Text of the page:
This is a truly terrible adventure. Just when I thought WotC had turned a corner with their scenario offerings, along comes this: shallow, two dimensional, railroaded, flat and occasionally just plain wrong foray into their rebooted Dark Sun setting.
Let’s begin at the beginning. The cover art is a nice action piece by Ralph Horsley, one of my favourite artists. It depicts an iconic Dark Sun battle, which you simply will not encounter during the events of this adventure. Interior illustrations are by Ben Wootten, who was hardly overworked as there’s a grand total of one internal piece, and two images designed to be shown to the players. One of those depicts a pit. With purple light coming out of it. It’s not that the art is badly done, far from it, it’s just that the art direction is so banal. As I’ll show, there are some images that were begging to be done, and they were ignored in favour of these pedestrian ones. Shame.
Speaking of things that don’t appear, there’s the adventure title itself. I don’t really know why it was chosen. I’d say it was a placeholder that everyone forgot to replace as printing deadlines loomed.
The adventure proper is for 2nd level adventurers, and they will hop aboard a metaphorical train that will inexorably roll through 15 encounters, some of which are notable only out of morbid curiosity. I had the same thought come to me while I was reading this, over and again. I think this is 5 delves spot-welded together. I also think this was written prior to the work on the setting, or so close to that development work that this is essentially a cobbled together playtest set of encounters. I think WotC took the easy, lazy option and quickly edited Bruce Cordell’s notes into something functional and stuck it on the schedule.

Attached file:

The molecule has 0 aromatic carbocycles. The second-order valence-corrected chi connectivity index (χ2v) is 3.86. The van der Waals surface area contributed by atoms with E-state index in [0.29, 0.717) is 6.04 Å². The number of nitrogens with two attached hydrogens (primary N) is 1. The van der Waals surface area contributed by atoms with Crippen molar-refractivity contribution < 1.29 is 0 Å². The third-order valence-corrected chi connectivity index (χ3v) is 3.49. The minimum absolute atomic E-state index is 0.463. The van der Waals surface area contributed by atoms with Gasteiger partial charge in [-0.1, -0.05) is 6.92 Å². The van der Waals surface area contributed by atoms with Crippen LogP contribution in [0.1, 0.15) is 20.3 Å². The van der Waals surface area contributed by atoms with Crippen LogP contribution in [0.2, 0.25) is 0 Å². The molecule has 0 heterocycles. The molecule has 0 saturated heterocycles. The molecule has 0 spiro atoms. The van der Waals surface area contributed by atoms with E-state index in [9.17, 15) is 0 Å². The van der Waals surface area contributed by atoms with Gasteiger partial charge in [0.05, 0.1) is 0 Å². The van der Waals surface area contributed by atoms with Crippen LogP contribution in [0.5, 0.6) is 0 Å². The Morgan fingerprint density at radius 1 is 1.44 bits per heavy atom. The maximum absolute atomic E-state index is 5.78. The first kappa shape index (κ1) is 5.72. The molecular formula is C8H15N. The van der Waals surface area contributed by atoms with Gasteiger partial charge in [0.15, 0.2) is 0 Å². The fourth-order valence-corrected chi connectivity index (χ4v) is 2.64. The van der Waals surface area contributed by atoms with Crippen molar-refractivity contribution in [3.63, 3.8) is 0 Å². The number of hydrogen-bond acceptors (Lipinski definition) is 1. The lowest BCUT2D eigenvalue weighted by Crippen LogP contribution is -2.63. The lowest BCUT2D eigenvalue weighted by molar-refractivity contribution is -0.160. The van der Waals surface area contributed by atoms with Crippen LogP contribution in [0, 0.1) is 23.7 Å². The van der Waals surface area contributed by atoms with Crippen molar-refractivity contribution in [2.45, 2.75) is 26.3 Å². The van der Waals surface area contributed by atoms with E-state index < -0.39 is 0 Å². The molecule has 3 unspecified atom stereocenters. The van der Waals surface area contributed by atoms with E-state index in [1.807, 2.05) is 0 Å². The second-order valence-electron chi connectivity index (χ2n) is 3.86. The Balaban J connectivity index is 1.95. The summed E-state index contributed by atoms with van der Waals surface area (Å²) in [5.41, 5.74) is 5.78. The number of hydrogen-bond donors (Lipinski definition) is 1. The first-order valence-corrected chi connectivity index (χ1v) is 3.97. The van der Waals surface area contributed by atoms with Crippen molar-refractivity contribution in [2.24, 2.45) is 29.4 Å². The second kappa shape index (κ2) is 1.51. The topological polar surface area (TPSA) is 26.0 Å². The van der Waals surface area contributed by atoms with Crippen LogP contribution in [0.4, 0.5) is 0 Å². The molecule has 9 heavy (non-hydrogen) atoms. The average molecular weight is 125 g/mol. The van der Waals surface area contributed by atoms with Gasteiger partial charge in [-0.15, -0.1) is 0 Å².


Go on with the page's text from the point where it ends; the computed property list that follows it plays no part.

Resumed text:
Every encounter is like something from the earliest days of 4e. A batch of monsters, on some random dungeon tiles, just waiting to be hit, in total and utter silence. There’s barely an NPC in the whole thing. There are skill challenges, and that’s about as sophisticated as it gets. They show no creativity or flair in the slightest. Failure in these usually results in loss of surges (yawn) or in one case, you have to do it again until you pass it. Yep, that railroad is pretty tough to get off. Oh, just in case I forgot to say, the idea is you’ve got to find a dungeon that will have a piece of an artifact in it.
I mentioned being plain wrong. Well, I’m no Dark Sun expert but I thought one of the conceits of the setting was illiteracy? Well, this adventure relies for hooks on written journals and scrolls. Then there’s the scarcity of water. Later on you’ll be making athletic checks to jump across a 15 foot deep stream. Finally there’s the classic/hackneyed enemy party challenge to overcome. Except the text refers to a Thri-kreen hunter that has been so stealthy that he’s managed to avoid actually having a stat block. Maybe he had to be cut at the last moment to accommodate the level 8 half-giant (remember this is for level 2 parties ok?) The whole product is littered with these face palm moments. Still, slap yourself hard enough and it will keep you awake.
The final encounter is awful, because it never actually happens. Instead, a big bad rolls up and you have to run away from it. If you don’t you have a succession of escalating fights until you get the message. This would have merited some art at least. But no.
The thing that really goads me about this adventure is, it’s supposed to be the springboard for entire Dark Sun campaigns. It WotC get their wish there will be legions of new and old fans of this classic setting, all frantically reading the guide, devouring the creature catalog, and looking to this adventure as a template for how to get their campaigns underway. This is likelt the only official adventure you’ll ver see for 4e DS. That’s like snatching candy from babies, utterly intolerable. With Eberron, you got a 3 level adventure to kick you off, and it took care to hit some Eberron specific tropes early on. This adventure is desert themed, and as dry as that implies.
I want my money back.